(Reuters) Exxon Mobil Corp and its partners have approved a $12.7 billion investment for their fifth and most expensive offshore oil project in Guyana, the U.S. firm said in a statement.
The project called Uaru will produce up to 250,000 barrels of oil and gas per day and cost 27% more than the prior of equivalent size, reflecting rising costs. The decision coincides with Exxon considering whether to expand its holdings in Guyana through an auction of oil blocks set for July.
Exxon and partners Hess Corp and CNOOC Ltd control all production in the South American nation, which, according to consultancy Rystad Energy is set to leapfrog the United States next decade as one of the world’s largest offshore producers.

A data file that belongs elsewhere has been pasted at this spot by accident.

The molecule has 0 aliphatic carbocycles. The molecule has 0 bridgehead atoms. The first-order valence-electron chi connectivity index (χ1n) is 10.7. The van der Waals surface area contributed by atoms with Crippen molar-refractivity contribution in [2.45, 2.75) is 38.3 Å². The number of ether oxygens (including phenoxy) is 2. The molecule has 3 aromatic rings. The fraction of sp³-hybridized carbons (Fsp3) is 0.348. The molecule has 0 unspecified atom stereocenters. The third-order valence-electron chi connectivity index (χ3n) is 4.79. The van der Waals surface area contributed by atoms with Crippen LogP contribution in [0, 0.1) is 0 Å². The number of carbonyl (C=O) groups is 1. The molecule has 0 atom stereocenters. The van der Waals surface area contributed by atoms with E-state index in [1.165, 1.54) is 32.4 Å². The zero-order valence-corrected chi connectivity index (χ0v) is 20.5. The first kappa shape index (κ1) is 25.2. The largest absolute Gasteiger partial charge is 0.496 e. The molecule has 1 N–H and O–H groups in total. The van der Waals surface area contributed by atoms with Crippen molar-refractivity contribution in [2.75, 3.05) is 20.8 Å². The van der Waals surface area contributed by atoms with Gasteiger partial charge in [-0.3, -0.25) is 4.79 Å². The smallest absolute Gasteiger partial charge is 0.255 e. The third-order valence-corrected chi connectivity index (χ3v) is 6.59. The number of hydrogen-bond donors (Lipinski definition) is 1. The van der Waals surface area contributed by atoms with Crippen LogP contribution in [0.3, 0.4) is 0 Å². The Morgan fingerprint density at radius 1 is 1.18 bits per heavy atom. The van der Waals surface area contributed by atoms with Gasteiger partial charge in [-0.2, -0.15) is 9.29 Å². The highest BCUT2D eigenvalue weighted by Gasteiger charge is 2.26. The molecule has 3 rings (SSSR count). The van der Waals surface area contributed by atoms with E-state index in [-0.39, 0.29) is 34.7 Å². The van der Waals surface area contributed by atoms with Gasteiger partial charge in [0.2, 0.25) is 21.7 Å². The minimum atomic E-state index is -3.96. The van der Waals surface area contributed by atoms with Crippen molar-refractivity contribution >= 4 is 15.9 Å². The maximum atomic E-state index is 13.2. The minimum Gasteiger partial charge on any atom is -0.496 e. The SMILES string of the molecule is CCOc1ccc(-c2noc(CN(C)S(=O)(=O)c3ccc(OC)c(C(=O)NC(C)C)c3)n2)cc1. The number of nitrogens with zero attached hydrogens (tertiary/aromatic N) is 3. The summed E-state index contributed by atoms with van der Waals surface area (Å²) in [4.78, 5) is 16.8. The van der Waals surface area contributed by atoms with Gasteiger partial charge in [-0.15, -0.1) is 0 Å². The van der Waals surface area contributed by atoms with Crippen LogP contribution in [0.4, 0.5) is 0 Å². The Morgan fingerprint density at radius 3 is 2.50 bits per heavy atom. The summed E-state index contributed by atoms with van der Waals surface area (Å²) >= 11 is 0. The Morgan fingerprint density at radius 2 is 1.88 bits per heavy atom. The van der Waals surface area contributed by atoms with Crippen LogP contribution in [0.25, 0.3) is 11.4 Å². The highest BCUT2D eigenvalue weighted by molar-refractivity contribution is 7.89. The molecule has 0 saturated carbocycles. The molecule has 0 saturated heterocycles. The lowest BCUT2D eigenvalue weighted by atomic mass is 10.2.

“Our Guyana investments and unrivalled development success continue to contribute to secure, reliable global energy supplies,” said Liam Mallon, president of Exxon’s oil and gas producing business.
The Exxon-led group inaugurated production in 2019 and so far has budgeted $42.7 billion for the five approved projects in Guyana. Together, they are expected to produce more than 1 million barrels of oil and gas per day by late 2026.
Actual production could exceed planned capacity if the newest projects replicate the better than expected results of the first two projects.
The Liza Destiny and Unity [FPSOs ] are currently delivering 375,000 boed, 10% above planned capacity. The two vessels may end the year producing up to 400,000 boed combined, Hess said Wednesday on a conference call in which it announced a new discovery.
Uaru’s production vessel, called Errea Wittu, will be built by Japan’s Modec Inc and produce for at least 20 years, Exxon said. It will oversee up to 10 drill centers and 44 production and injection wells aimed at developing more than 800 million barrels of oil supply.
Exxon targets 1.2 million boed in Guyana by 2027
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